• This is good but there is one drawbacks. It breaks soft-wrapping. It becomes noticeable for long line of text. So e.g. if your IDE shows "tooltips" like javadoc, it will become as long as the line would until end of the line forcing you to scroll right.
    – GreenMarty
    Nov 13, 2023 at 11:41
  • @GreenMarty, which one? solution for version 7 or 8? For 8 you will not need to use pre tags anymore. for 7 you will technically need to break lines to the width of your code, normally dictated by company (for mine is 160 char) which means you will still see the entire doc as its font is smaller than the code itself. Anyway, I stopped using netbeans around 2018 and switched to InteliJ which doesn't have this issue (doesn't mean it does not have other issues ;) )
    – AaA
    Nov 22, 2023 at 9:06
  • I use latest IntelliJ as well. When i write long line within <pre></pre> tag i get long line in rendered javadocs "tooltip". Line just never wraps AFAIK. I take it it's meant to be that way so e.g. {@code...} doesn't get wrapped in "tooltip" view.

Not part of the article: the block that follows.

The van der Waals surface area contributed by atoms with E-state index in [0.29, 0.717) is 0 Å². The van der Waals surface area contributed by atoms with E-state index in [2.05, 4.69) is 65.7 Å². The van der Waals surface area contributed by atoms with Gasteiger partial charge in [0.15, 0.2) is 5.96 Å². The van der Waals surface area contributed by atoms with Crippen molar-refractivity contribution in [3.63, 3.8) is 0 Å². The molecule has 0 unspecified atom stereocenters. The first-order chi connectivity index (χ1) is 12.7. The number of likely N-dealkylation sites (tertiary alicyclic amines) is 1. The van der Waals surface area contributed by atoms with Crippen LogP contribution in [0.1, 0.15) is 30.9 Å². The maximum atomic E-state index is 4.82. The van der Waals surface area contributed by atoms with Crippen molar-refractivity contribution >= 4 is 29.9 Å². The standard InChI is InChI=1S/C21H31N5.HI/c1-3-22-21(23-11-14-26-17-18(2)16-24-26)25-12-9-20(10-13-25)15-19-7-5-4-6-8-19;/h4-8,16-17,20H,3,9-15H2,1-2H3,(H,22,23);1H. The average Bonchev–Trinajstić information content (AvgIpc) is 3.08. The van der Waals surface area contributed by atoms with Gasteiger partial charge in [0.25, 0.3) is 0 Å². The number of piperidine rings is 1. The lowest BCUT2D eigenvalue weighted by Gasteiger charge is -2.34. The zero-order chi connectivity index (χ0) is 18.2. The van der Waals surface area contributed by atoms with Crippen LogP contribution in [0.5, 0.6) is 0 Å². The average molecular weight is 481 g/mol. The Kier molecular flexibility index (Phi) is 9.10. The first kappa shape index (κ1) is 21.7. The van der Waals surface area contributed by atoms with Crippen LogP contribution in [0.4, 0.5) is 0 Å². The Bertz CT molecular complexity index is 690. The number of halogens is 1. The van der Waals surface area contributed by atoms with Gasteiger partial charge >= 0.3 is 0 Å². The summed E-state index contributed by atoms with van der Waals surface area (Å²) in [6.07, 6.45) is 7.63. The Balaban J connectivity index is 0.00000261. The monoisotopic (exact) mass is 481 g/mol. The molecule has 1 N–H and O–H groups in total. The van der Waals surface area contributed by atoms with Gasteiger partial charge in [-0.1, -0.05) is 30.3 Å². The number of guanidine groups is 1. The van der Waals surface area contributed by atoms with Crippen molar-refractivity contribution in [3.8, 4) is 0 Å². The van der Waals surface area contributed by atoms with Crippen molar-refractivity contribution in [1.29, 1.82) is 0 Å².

– GreenMarty
    Nov 22, 2023 at 15:50
  • @GreenMarty that is correct, use of pre meant to stop reformatting the doc and show it the way it is. so if you need the doc to go to next line, you will need to put line-breaks in it yourself.
    – AaA
    Nov 23, 2023 at 3:07
  • I understand that i thought you said, it doesn't work that way in Intellij Idea so i replied it does not wrap in Intellij either.
    – GreenMarty
    Nov 23, 2023 at 8:39

There is already an option in NetBeans - tested on version 8.2 - that allows you to preserve new lines in your comments, and/or add a <p> tag to your Javadoc if needed

  • Just from the Tools menu, chose Options
  • Go to Editor tab, then Formatting tab
  • In the Language menu chose Java, and in Category menu chose Comments
  • Check the Preserve New Lines checkbox in the General section if you want to preserve new lines in your comments. This will preserve new lines without adding <p> tag
  • Check Generate "<p>" on Blank Lines checkbox in the Javadoc section if you also want to add <p> tag.

enter image description here

  • 2